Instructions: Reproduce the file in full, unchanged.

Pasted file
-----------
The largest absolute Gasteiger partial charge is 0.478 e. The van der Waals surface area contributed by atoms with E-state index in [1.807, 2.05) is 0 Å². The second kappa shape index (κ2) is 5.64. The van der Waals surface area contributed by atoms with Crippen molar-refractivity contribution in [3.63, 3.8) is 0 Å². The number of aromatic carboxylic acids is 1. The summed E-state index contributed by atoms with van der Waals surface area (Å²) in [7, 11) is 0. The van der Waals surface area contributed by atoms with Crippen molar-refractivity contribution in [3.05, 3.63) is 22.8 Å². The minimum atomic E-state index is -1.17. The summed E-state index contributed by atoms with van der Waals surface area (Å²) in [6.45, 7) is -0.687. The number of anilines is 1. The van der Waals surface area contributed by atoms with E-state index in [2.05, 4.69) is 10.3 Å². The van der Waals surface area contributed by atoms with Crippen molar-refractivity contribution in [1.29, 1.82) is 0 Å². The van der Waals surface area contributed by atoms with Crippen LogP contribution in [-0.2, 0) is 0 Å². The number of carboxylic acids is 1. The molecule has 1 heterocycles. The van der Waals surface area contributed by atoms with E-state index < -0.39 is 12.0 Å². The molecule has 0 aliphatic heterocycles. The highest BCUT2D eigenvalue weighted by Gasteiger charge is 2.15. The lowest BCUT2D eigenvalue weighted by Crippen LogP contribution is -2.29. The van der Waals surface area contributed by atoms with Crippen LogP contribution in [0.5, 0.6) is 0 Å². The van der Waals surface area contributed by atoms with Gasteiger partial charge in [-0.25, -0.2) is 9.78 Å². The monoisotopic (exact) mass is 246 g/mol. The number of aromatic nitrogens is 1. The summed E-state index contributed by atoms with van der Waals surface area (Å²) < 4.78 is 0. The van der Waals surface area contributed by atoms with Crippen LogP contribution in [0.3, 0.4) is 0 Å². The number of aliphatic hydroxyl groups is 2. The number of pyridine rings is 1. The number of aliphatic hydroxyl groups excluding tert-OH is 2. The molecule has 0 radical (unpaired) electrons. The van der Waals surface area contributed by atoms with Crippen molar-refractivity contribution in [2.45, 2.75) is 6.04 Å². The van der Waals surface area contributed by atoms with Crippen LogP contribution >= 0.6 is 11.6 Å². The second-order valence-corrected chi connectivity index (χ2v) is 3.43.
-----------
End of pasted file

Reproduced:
The largest absolute Gasteiger partial charge is 0.478 e. The van der Waals surface area contributed by atoms with E-state index in [1.807, 2.05) is 0 Å². The second kappa shape index (κ2) is 5.64. The van der Waals surface area contributed by atoms with Crippen molar-refractivity contribution in [3.63, 3.8) is 0 Å². The number of aromatic carboxylic acids is 1. The summed E-state index contributed by atoms with van der Waals surface area (Å²) in [7, 11) is 0. The van der Waals surface area contributed by atoms with Crippen molar-refractivity contribution in [3.05, 3.63) is 22.8 Å². The minimum atomic E-state index is -1.17. The summed E-state index contributed by atoms with van der Waals surface area (Å²) in [6.45, 7) is -0.687. The number of anilines is 1. The van der Waals surface area contributed by atoms with E-state index in [2.05, 4.69) is 10.3 Å². The van der Waals surface area contributed by atoms with Crippen molar-refractivity contribution in [1.29, 1.82) is 0 Å². The van der Waals surface area contributed by atoms with Crippen LogP contribution in [-0.2, 0) is 0 Å². The number of carboxylic acids is 1. The molecule has 1 heterocycles. The van der Waals surface area contributed by atoms with E-state index < -0.39 is 12.0 Å². The molecule has 0 aliphatic heterocycles. The highest BCUT2D eigenvalue weighted by Gasteiger charge is 2.15. The lowest BCUT2D eigenvalue weighted by Crippen LogP contribution is -2.29. The van der Waals surface area contributed by atoms with Crippen LogP contribution in [0.5, 0.6) is 0 Å². The van der Waals surface area contributed by atoms with Gasteiger partial charge in [-0.25, -0.2) is 9.78 Å². The monoisotopic (exact) mass is 246 g/mol. The number of aromatic nitrogens is 1. The summed E-state index contributed by atoms with van der Waals surface area (Å²) < 4.78 is 0. The van der Waals surface area contributed by atoms with Crippen LogP contribution in [0.3, 0.4) is 0 Å². The number of aliphatic hydroxyl groups is 2. The number of pyridine rings is 1. The number of aliphatic hydroxyl groups excluding tert-OH is 2. The molecule has 0 radical (unpaired) electrons. The van der Waals surface area contributed by atoms with Crippen molar-refractivity contribution in [2.45, 2.75) is 6.04 Å². The van der Waals surface area contributed by atoms with Crippen LogP contribution >= 0.6 is 11.6 Å². The second-order valence-corrected chi connectivity index (χ2v) is 3.43.